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Social Movements

  • ‘Caremongering’ groups show what social movements can accomplish in a pandemic

    Torontonians and Canadians looking to make a difference in responses to COVID-19 should keep these lessons in mind as they volunteer their time and resources to help those most vulnerable. Our kindness is only as effective as the politics that backs it, and we all deserve to live full, secure, and dignified lives even after this pandemic passes.

  • It’s time to meet the new generation of climate leaders

    Teenagers are not expected to care about anything that expands further than the world of their high school. They are not expected to spend their winter holidays learning about the environment. They certainly aren’t expected to mobilize the masses. That is, unless, you’re referring to Elliott Anderson.

  • Bottom-Up Strategizing for Social Change

    Increasingly, activists and organizers are discussing the question, “What’s your theory of change?” For the most part, this is positive. As climate justice organizer and activist-scholar Jen Gobby explains, a theory of change lays out our thinking about “how we will make change in the world and why we think it will work.”

  • Why is Jagmeet Singh ignoring progressive voices on Palestine?

    It’s no secret that many members of the NDP think that Canada’s historically progressive party needs a makeover in its relationship to Israel and Palestine. Nowhere was this clearer than at the party’s 2018 policy convention in Ottawa where the leadership blocked a massively supported resolution in favour of Palestinian rights from hitting the convention floor. Remarks made recently by NDP Leader Jagmeet Singh signal another alarming backslide when it comes to standing up for human rights and international law in Israel and Palestine.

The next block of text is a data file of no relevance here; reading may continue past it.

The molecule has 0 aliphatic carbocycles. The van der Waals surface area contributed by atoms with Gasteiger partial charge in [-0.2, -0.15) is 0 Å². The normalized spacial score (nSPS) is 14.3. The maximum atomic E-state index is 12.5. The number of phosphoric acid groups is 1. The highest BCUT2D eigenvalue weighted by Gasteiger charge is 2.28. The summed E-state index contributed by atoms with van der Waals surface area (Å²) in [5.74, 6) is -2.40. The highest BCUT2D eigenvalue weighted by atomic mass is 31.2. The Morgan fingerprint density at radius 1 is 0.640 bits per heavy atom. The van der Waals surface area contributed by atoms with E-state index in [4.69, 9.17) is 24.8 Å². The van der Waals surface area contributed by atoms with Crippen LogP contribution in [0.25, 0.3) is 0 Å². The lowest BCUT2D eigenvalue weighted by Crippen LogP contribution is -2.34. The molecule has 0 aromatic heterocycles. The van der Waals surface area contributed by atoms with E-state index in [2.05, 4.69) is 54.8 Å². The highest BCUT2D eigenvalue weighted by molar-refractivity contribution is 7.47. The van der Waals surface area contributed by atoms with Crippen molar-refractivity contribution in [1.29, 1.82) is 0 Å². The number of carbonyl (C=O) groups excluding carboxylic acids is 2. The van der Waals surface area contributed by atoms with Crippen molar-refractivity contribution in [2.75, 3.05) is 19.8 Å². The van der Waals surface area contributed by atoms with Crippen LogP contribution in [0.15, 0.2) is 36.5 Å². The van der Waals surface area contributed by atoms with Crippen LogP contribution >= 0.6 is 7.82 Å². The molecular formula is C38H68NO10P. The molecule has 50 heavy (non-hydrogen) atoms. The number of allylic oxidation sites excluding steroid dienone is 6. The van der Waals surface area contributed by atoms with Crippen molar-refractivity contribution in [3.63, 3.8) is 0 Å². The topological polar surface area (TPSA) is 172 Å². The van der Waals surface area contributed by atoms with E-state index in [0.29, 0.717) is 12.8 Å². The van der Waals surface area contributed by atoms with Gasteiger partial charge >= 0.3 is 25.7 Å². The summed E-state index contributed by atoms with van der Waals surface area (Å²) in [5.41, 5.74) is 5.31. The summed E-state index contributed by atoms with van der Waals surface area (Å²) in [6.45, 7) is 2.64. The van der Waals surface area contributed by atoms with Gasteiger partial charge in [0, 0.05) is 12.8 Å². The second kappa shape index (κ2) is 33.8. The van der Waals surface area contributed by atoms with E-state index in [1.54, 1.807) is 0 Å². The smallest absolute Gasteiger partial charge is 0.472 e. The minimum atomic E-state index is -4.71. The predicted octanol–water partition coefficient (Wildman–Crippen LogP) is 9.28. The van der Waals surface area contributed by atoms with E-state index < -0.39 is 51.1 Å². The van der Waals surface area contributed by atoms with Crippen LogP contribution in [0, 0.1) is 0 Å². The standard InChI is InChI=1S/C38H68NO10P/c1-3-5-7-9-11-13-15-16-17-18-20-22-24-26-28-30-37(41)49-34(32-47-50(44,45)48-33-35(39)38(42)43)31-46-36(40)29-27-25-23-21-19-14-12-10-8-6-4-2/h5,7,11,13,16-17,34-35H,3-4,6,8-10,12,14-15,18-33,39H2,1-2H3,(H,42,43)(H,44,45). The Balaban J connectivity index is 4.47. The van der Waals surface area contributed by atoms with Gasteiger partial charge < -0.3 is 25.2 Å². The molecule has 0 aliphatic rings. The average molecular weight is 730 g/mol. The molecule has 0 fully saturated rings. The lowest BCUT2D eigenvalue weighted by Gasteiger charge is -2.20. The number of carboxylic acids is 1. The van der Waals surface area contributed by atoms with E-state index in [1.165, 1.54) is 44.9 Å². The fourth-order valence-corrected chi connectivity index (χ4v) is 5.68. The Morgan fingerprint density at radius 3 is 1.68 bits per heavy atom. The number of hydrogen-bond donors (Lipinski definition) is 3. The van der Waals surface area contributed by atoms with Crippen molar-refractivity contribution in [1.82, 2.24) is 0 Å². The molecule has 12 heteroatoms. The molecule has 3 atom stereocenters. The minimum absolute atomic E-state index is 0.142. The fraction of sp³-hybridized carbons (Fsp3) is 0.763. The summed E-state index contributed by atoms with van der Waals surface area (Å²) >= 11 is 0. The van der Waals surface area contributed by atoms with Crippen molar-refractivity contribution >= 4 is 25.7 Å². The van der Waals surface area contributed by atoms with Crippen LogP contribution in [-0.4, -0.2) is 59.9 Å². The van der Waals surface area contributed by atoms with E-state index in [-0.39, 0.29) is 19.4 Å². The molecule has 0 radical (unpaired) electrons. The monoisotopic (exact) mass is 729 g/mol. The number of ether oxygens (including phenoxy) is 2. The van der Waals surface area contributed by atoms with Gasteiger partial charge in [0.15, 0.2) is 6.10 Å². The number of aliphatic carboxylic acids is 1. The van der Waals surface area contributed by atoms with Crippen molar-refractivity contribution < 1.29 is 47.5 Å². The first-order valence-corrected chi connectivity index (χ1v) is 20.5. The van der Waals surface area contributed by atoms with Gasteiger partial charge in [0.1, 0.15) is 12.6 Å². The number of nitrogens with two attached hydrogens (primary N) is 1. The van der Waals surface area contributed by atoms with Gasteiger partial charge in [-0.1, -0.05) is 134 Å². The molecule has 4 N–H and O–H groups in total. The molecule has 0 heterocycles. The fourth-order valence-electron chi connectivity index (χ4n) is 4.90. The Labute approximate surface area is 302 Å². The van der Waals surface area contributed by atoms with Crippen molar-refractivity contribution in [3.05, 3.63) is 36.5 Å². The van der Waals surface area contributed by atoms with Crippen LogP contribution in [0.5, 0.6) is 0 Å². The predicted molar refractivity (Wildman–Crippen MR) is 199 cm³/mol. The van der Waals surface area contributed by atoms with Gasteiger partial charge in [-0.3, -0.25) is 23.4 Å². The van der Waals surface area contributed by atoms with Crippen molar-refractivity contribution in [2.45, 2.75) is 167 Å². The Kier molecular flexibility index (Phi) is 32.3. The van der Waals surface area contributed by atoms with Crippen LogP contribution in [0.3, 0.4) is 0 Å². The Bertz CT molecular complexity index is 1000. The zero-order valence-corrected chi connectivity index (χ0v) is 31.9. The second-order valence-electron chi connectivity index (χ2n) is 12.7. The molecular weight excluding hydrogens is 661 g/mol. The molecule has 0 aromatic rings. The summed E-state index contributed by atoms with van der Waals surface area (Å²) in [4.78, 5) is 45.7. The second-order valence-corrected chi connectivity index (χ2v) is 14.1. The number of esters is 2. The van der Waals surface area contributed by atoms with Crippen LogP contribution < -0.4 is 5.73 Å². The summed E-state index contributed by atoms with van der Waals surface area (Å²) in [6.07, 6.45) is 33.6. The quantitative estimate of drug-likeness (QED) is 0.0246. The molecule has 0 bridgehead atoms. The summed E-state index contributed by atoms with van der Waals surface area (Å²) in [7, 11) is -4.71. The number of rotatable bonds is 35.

• Canada Must Not Suppress Free Speech on Israel

    In December, a member of the Ontario legislature introduced a private member’s bill calling for the IHRA definition to be adopted in that province. The bill has already passed its first reading. Clearly, we have our work cut out for us. But we are encouraged by the fact that our members and allies understand the gravity of this matter. As a result, we have collectively enjoyed some major successes in defending freedom of speech with regard to the Palestinian cause.

  • Indian Government Going to War Against Its Own People

    On December 13, the United Nations high commissioner for human rights released a powerful statement that criticized India’s new citizenship law. This “fundamentally discriminatory” Citizenship (Amendment) Act of 2019 would expedite citizenship for persecuted religious minorities from India’s neighboring countries. But in the list of those minorities, it names only Hindus, Sikhs, Buddhists, Jains, Parsis and Christians. It does not mention Muslims.

  • Hope Lies in the Streets

    The loss of credibility of the reigning ideology has led the ruling elites to forge an alliance with right-wing, neofascist demagogues. They accelerate the hatred, racism and violence that act as a diversion. Hope lies in the streets. Millions of people in Hong Kong, India, Chile, France, Iran, Iraq and Lebanon understand. It is time to join them.

  • Remembering Seattle: Class, Globalization, and the State

    The protest in Seattle demonstrated the power of a convergence of class and new social movement politics but without a plan to seize state power the left will always be reactive. The lessons of Seattle are the power of solidarity but also the power of the state. Protests are empowering, they generate solidarity, but they can only slow down capital momentarily.

  • What Democracy Looks Like: Reflections on Trauma, Protest, and Quebec City, 2001

    I left Quebec City with the knowledge of how far my government would go tosilence us. And I am a coward. So I have never participated in another protest since that weekend in April 2001. I lost my faith in elected governments. I lost my faith in direct action. I lost my faith, in some ways, in social change. Maybe I just grew up. I try to keep fighting, but Quebec City changed me forever. It turns out that was what democracy looks like.

  • Protesting the Israel Defense Forces is not anti-Semitic

    Objective journalism and principled politics require that we hear from both sides—as well as impartial witnesses—before drawing conclusions. So long as all criticisms of the Israeli state are immediately and uncritically branded as anti-Semitic, Palestinian voices will be silenced and barred from public discourse, and coverage of the issue will remain one-sided and unhelpful.

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